Shell Canada Ltd. has announced tentative plans to build a large-scale carbon capture and storage project at its Scotford Complex near Edmonton, part of its strategy to become a net-zero emissions company by 2050.
The company expects to finalize the plan in 2023, and won’t even expect government subsidies to make it happen, The Canadian Press reports.
The proposed Polaris CCS project will capture carbon dioxide from Shell’s Scotford refinery and chemicals plant, the company said Tuesday, with storage capacity of about 300 million tonnes of C02 over the life of the project.
“It’s a significant reduction of emissions,” Shell’s senior vice-president of products and chemicals Mark Pattenden told CP, adding the project’s initial phase could see the plant capture and store 750,000 tonnes of C02 per year.
He said that would result in direct and indirect emissions reductions of up to 40% from the refinery and up to 30% from the chemicals plant.
Pattenden wouldn’t attach a price tag to the project, CP writes. But he said Canada’s soon-to-be-implemented Clean Fuel Standard—as well as the federal carbon tax, which is set to increase to $170 per tonne by 2030—means Polaris makes financial sense and won’t require government funding.
“We’re confident we have a robust project,” he said.
Shell already has experience with carbon capture and storage at its Quest facility, which it operates on behalf of the Athabasca Oil Sands Project joint venture at the Scotford Complex. The installation has safely stored more than six million tonnes of C02 in its six years of operation, and Shell said it has proven to be 30% cheaper to operate than anticipated. The colossal fossil is also involved in other major carbon capture projects in Norway and the Netherlands.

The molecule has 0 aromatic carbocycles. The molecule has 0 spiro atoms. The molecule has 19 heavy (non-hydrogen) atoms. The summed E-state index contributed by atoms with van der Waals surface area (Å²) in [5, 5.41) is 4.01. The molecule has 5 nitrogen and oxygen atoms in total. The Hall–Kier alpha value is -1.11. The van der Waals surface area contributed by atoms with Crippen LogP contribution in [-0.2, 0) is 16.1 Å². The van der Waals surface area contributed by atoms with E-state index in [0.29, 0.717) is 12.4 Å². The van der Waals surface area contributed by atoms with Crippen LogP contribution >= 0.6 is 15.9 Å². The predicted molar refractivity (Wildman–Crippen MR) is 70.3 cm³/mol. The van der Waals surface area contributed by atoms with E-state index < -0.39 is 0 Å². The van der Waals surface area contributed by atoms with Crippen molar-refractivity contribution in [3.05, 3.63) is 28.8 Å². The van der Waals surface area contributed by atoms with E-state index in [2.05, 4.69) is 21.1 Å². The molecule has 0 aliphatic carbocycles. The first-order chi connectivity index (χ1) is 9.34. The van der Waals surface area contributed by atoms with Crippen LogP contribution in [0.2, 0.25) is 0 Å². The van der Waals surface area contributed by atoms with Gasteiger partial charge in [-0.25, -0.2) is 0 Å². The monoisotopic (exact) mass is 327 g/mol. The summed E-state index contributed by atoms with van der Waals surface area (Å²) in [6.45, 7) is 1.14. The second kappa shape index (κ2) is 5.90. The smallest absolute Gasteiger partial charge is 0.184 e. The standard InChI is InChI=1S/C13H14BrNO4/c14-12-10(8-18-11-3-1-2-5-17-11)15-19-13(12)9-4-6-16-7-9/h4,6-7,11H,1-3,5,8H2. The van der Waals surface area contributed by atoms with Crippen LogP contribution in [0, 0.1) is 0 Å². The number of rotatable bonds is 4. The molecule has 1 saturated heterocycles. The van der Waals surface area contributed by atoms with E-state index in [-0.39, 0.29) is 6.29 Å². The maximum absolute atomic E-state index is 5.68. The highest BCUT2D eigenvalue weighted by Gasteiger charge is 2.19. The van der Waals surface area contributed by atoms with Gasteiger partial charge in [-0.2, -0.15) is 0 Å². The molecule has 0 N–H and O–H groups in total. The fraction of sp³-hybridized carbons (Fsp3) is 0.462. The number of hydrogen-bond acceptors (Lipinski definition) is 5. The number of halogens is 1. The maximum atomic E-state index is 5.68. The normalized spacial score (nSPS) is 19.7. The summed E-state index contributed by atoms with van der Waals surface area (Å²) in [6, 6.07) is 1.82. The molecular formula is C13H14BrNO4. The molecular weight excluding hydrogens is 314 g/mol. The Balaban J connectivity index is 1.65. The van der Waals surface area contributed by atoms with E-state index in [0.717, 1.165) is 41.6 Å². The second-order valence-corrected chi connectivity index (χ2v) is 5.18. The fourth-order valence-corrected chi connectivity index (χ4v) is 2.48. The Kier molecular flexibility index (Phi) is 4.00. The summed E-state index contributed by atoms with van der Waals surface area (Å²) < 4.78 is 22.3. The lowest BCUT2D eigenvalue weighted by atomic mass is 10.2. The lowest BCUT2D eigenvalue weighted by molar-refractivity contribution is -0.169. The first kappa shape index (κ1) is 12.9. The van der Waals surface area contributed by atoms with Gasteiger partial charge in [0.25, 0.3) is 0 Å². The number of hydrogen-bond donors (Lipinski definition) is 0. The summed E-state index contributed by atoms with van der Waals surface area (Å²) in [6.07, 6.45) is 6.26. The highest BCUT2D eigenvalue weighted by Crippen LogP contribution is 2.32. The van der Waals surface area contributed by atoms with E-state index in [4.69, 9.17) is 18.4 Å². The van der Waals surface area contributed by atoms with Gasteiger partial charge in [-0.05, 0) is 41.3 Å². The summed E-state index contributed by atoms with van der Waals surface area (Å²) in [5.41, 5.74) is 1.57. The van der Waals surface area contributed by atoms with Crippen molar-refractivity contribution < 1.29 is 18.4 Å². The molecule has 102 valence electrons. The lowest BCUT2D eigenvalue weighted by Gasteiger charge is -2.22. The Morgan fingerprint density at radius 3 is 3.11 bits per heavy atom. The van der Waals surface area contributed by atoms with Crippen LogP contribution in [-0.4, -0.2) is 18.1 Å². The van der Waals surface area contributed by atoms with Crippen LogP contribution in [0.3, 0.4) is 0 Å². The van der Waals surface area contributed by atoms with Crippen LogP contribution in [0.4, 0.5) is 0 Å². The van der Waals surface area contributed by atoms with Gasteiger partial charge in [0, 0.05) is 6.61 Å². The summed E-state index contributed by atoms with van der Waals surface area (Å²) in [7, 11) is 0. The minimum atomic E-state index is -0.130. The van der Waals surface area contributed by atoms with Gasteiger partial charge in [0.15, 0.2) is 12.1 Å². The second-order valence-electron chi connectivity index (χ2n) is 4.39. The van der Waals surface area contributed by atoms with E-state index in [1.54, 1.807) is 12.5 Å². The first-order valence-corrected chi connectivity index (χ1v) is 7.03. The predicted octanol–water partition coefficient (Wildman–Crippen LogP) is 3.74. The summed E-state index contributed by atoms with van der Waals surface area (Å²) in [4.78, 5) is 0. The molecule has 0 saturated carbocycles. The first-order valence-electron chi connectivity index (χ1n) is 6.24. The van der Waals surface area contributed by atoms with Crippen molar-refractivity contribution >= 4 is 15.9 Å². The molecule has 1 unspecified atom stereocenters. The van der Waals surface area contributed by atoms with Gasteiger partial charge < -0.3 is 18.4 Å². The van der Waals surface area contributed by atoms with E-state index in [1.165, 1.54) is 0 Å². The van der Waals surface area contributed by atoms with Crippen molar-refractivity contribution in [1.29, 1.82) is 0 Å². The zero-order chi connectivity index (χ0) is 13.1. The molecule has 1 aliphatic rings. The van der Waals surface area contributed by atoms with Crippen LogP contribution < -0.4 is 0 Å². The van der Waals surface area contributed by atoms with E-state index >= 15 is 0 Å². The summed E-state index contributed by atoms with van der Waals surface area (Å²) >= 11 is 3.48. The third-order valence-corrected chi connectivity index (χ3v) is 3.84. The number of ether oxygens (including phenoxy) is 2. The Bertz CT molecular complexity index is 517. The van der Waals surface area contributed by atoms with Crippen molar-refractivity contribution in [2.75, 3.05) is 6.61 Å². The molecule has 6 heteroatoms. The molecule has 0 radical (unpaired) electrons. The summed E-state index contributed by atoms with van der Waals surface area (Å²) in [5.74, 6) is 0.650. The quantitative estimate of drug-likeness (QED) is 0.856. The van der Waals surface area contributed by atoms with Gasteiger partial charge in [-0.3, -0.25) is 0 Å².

Chris Severson-Baker, Alberta regional director at the Pembina Institute, said Shell’s announcement Tuesday is significant because it reduces emissions from an existing facility rather than a new fossil fuel project. “Often when there’s announcements…of new technology that will result in better environmental performance. it’s usually on a new project, so it’s actually adding emissions overall even though it might be lower on a per-unit basis,” he told CP. “In order for us to achieve the kind of targets Canada has set, we need to achieve really significant reductions in existing emissions from oil and gas operations.”
But even so, Canada will need significantly more CCS capacity to have a shot at meeting its 2050 climate change commitments, Seversen-Baker added. “We don’t know exactly how much carbon capture we will need in Canada, but we will need a certain amount of it and certainly a heck of a lot more than we’ve already developed,” he said.
In its release Tuesday, Shell said it wants to transform the Scotford Complex into one of five energy and chemicals parks it owns around the world, CP writes. In the first phase of the Polaris project, Pattenden said, carbon dioxide captured from the Scotford refinery would produce blue hydrogen for use in the refining process, with the potential for large-scale blue hydrogen production later on.
Shell is also exploring opportunities around biofuels. Within the decade, Pattenden said, the company wants to use carbon capture and storage and renewable power to process bio-oils or waste oils that emit less carbon dioxide.
“These would be potentially blended into existing fuel streams that we sell to customers or in the future they could be produced as stand-alone fuels…they could immediately be put into vehicles,” he said.
This report by The Canadian Press was first published July 13, 2021.